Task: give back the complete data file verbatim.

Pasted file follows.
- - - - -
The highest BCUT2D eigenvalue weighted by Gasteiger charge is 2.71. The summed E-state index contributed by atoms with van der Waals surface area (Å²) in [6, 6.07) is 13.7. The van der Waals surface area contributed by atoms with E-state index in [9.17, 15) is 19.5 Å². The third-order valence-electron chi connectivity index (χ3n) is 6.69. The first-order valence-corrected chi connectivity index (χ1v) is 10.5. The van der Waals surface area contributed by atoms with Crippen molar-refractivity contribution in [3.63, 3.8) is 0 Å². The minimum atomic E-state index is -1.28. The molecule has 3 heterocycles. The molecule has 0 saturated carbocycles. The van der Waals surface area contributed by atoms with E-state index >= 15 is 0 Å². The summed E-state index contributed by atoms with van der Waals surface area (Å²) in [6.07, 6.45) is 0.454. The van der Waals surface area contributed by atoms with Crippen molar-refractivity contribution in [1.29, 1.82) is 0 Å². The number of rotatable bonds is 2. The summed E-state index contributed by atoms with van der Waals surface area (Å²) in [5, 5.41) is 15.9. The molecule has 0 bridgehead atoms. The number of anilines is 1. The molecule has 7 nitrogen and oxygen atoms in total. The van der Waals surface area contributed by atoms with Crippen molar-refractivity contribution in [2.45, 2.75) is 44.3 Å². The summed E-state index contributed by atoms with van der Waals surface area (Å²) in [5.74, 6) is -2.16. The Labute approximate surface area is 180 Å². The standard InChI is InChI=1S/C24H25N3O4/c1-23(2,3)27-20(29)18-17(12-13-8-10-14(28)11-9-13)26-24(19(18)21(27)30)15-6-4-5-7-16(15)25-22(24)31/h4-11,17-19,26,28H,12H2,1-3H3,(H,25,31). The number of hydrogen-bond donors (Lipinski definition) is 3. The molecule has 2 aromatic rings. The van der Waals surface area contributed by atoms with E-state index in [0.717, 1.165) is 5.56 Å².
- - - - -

The highest BCUT2D eigenvalue weighted by Gasteiger charge is 2.71. The summed E-state index contributed by atoms with van der Waals surface area (Å²) in [6, 6.07) is 13.7. The van der Waals surface area contributed by atoms with E-state index in [9.17, 15) is 19.5 Å². The third-order valence-electron chi connectivity index (χ3n) is 6.69. The first-order valence-corrected chi connectivity index (χ1v) is 10.5. The van der Waals surface area contributed by atoms with Crippen molar-refractivity contribution in [3.63, 3.8) is 0 Å². The minimum atomic E-state index is -1.28. The molecule has 3 heterocycles. The molecule has 0 saturated carbocycles. The van der Waals surface area contributed by atoms with E-state index >= 15 is 0 Å². The summed E-state index contributed by atoms with van der Waals surface area (Å²) in [6.07, 6.45) is 0.454. The van der Waals surface area contributed by atoms with Crippen molar-refractivity contribution in [1.29, 1.82) is 0 Å². The number of rotatable bonds is 2. The summed E-state index contributed by atoms with van der Waals surface area (Å²) in [5, 5.41) is 15.9. The molecule has 0 bridgehead atoms. The number of anilines is 1. The molecule has 7 nitrogen and oxygen atoms in total. The van der Waals surface area contributed by atoms with Crippen molar-refractivity contribution in [2.45, 2.75) is 44.3 Å². The summed E-state index contributed by atoms with van der Waals surface area (Å²) in [5.74, 6) is -2.16. The Labute approximate surface area is 180 Å². The standard InChI is InChI=1S/C24H25N3O4/c1-23(2,3)27-20(29)18-17(12-13-8-10-14(28)11-9-13)26-24(19(18)21(27)30)15-6-4-5-7-16(15)25-22(24)31/h4-11,17-19,26,28H,12H2,1-3H3,(H,25,31). The number of hydrogen-bond donors (Lipinski definition) is 3. The molecule has 2 aromatic rings. The van der Waals surface area contributed by atoms with E-state index in [0.717, 1.165) is 5.56 Å².